“Thank you for participating in security.” I read that sign at O’Hare recently, just before going through the dehumanization that is airport security. I applaud the author, who somehow managed to cram three outrageous lies into a single sentence. Let’s deconstruct.
“Thank you.” Neither the TSA nor its employees truly appreciate our willingness to walk barefoot across a chlamydia-encrusted concourse before posing with our hands over our heads for our full-body nude photo.
“Participating.” Wait. This is optional? I can choose to not participate? Fantastic. Next time, please point me toward the entrance that allows me to do none of these things.
“Security.” To quote The Hound from Game of Thrones, “There is no safety.” Which may or may not be true, but there have been too many moments of bored college students hacking this inefficient turd of a system for me to think I’m being saved from anything except for making my plane on time.
The sign would be more accurate if it had read: “Ha ha, you’ve been subjected to bureaucracy.”
I’d like to think it’s not malicious, the way we lie as adults. Maybe it’s a symptom of getting older. Of growing up and having our honesty muffled at every turn. Yesterday, I was sitting with our middle child, the 2 ½-year-old who thinks everything in life is funny. Past us walks an older gentleman with hair that may or may not have been inspired by Bill Murray in Kingpin.
Naturally, Reid starts laughing. And he cannot stop.
Once the fellow is out of earshot, I ask the boy. “What were you laughing at?” He calms a bit, but keeps laughing. “Was it his hair?” I ask. “Yeah,” he says, before convulsing into another round of giggles.
“We don’t laugh at other people like that, Reid,” I say. Since I am a horrible person, I had to bite the inside of my mouth to keep from laughing along with him.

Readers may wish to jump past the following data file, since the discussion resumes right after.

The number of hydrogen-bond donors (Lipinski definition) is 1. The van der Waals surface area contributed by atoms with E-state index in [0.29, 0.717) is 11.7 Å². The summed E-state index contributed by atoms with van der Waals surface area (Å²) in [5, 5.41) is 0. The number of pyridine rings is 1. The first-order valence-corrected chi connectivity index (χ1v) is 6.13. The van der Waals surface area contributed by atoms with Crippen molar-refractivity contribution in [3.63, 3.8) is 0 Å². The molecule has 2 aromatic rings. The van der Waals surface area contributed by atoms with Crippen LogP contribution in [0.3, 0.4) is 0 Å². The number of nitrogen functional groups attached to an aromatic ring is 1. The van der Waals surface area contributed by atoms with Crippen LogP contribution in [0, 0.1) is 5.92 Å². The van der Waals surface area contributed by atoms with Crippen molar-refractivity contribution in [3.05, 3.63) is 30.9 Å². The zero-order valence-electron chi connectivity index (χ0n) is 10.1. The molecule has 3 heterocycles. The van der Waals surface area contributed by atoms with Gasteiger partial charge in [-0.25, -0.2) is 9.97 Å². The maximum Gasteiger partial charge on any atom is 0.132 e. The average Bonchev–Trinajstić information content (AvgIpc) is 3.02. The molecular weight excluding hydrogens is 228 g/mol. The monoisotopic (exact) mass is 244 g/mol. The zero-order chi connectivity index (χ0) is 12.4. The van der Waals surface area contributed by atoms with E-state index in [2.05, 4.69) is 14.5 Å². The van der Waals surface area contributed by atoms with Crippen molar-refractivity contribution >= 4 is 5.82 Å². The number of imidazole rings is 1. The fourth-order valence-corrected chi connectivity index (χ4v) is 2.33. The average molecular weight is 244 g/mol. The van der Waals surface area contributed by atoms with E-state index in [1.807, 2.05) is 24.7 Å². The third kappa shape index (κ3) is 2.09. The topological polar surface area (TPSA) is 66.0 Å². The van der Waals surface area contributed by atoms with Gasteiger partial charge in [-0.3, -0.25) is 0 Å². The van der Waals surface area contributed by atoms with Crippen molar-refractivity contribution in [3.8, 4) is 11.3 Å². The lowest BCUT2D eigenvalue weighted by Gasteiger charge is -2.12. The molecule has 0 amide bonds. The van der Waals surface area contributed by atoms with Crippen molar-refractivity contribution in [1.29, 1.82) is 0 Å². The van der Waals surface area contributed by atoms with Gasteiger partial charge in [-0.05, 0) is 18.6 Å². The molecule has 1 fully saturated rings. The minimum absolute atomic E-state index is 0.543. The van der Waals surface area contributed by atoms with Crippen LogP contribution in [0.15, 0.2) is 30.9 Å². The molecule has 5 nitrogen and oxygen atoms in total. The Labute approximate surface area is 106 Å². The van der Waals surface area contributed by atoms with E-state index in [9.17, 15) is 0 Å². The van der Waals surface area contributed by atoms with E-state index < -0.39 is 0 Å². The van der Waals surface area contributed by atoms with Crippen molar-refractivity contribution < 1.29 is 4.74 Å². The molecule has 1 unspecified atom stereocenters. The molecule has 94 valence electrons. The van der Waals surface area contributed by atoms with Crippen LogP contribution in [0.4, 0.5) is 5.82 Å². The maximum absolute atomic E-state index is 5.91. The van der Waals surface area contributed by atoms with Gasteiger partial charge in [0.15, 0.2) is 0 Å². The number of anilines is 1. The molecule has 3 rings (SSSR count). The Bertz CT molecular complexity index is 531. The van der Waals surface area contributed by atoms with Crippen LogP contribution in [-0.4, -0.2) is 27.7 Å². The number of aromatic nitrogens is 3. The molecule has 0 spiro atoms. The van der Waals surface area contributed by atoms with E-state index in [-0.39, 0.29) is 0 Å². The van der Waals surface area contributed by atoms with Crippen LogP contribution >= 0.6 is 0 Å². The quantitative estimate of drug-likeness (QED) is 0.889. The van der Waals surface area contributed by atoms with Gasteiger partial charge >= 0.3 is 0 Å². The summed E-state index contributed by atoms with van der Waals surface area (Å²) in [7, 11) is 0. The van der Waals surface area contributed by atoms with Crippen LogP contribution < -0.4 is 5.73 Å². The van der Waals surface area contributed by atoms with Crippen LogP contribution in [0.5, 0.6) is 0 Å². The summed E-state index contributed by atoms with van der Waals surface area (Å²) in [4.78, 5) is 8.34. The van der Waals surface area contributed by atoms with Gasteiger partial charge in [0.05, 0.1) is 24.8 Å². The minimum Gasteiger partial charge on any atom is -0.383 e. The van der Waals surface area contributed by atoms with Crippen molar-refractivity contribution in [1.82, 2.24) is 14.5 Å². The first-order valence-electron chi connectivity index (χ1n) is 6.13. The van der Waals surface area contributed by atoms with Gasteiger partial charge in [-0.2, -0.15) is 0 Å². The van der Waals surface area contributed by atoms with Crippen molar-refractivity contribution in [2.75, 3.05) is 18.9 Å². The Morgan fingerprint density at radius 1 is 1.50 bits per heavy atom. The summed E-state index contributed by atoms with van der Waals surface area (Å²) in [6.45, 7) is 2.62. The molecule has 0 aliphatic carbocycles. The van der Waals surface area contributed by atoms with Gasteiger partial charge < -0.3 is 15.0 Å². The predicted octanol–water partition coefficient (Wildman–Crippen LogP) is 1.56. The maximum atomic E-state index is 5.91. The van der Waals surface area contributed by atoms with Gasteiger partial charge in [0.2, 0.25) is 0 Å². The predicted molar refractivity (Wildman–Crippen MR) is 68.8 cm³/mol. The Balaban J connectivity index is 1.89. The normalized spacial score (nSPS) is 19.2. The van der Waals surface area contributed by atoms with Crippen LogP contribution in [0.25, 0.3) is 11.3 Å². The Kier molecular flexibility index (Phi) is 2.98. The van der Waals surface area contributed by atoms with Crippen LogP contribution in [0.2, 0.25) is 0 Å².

The truth is, we laugh at each other ALL THE TIME, even if we don’t do it on purpose. One Christmas mass not that many years ago, I almost choked to death because the priest leading services talked in a way that some lizard part of my brain found truly hilarious. Granted, church giggles. But still.
What kind of world would we live in if I’d been honest in the moment and just laughed along with him? I wouldn’t have pointed or anything, just laughed with my son at the man with the funny hair.
Probably a world that’s a little bit meaner, a little more callous, than this one. But how do you teach impulse control to a kid when you have so many of the same impulses? Should I have said, “Reid, what you need to do is bite your tongue. This is not a euphemism. I mean really clamp down on it. Hard.”
To the man who passed us, know that you reminded at least one of the children sitting on that bench of a lesson. That looking at things with kinder eyes can probably keep the lizard brain asleep.